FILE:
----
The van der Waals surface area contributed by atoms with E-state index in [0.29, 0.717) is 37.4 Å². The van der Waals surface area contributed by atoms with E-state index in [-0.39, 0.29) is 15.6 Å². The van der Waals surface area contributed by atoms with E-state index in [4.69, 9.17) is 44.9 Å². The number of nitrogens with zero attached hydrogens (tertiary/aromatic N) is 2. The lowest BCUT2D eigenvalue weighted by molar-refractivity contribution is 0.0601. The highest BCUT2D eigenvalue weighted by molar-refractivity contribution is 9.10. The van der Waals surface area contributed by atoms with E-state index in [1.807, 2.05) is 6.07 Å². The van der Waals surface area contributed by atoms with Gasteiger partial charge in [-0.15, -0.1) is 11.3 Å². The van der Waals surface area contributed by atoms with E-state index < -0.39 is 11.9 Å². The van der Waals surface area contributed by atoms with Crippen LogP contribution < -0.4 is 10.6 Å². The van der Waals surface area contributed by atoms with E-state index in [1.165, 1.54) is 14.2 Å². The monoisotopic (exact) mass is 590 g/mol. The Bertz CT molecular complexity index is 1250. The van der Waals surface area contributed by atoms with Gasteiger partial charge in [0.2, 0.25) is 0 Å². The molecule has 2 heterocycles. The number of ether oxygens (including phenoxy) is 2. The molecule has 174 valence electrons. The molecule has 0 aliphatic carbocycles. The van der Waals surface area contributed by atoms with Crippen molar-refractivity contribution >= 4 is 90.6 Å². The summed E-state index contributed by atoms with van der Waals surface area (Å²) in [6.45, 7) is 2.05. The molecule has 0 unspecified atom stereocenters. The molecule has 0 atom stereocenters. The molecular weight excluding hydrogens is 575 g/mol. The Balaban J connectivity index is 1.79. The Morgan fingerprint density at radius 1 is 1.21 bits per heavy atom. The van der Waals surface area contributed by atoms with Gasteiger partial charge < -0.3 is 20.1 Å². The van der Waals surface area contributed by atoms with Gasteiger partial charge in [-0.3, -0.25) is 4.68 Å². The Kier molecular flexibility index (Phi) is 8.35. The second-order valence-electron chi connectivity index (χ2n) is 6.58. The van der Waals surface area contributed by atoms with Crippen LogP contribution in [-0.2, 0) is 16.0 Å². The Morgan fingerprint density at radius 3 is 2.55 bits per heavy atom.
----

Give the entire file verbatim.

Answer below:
The van der Waals surface area contributed by atoms with E-state index in [0.29, 0.717) is 37.4 Å². The van der Waals surface area contributed by atoms with E-state index in [-0.39, 0.29) is 15.6 Å². The van der Waals surface area contributed by atoms with E-state index in [4.69, 9.17) is 44.9 Å². The number of nitrogens with zero attached hydrogens (tertiary/aromatic N) is 2. The lowest BCUT2D eigenvalue weighted by molar-refractivity contribution is 0.0601. The highest BCUT2D eigenvalue weighted by molar-refractivity contribution is 9.10. The van der Waals surface area contributed by atoms with E-state index in [1.807, 2.05) is 6.07 Å². The van der Waals surface area contributed by atoms with Gasteiger partial charge in [-0.15, -0.1) is 11.3 Å². The van der Waals surface area contributed by atoms with E-state index < -0.39 is 11.9 Å². The van der Waals surface area contributed by atoms with Crippen LogP contribution < -0.4 is 10.6 Å². The van der Waals surface area contributed by atoms with E-state index in [1.165, 1.54) is 14.2 Å². The monoisotopic (exact) mass is 590 g/mol. The Bertz CT molecular complexity index is 1250. The van der Waals surface area contributed by atoms with Gasteiger partial charge in [0.2, 0.25) is 0 Å². The molecule has 2 heterocycles. The number of ether oxygens (including phenoxy) is 2. The molecule has 174 valence electrons. The molecule has 0 aliphatic carbocycles. The van der Waals surface area contributed by atoms with Crippen molar-refractivity contribution >= 4 is 90.6 Å². The summed E-state index contributed by atoms with van der Waals surface area (Å²) in [6.45, 7) is 2.05. The molecule has 0 unspecified atom stereocenters. The molecule has 0 atom stereocenters. The molecular weight excluding hydrogens is 575 g/mol. The Balaban J connectivity index is 1.79. The Morgan fingerprint density at radius 1 is 1.21 bits per heavy atom. The van der Waals surface area contributed by atoms with Gasteiger partial charge < -0.3 is 20.1 Å². The van der Waals surface area contributed by atoms with Gasteiger partial charge in [-0.3, -0.25) is 4.68 Å². The Kier molecular flexibility index (Phi) is 8.35. The second-order valence-electron chi connectivity index (χ2n) is 6.58. The van der Waals surface area contributed by atoms with Crippen LogP contribution in [-0.2, 0) is 16.0 Å². The Morgan fingerprint density at radius 3 is 2.55 bits per heavy atom.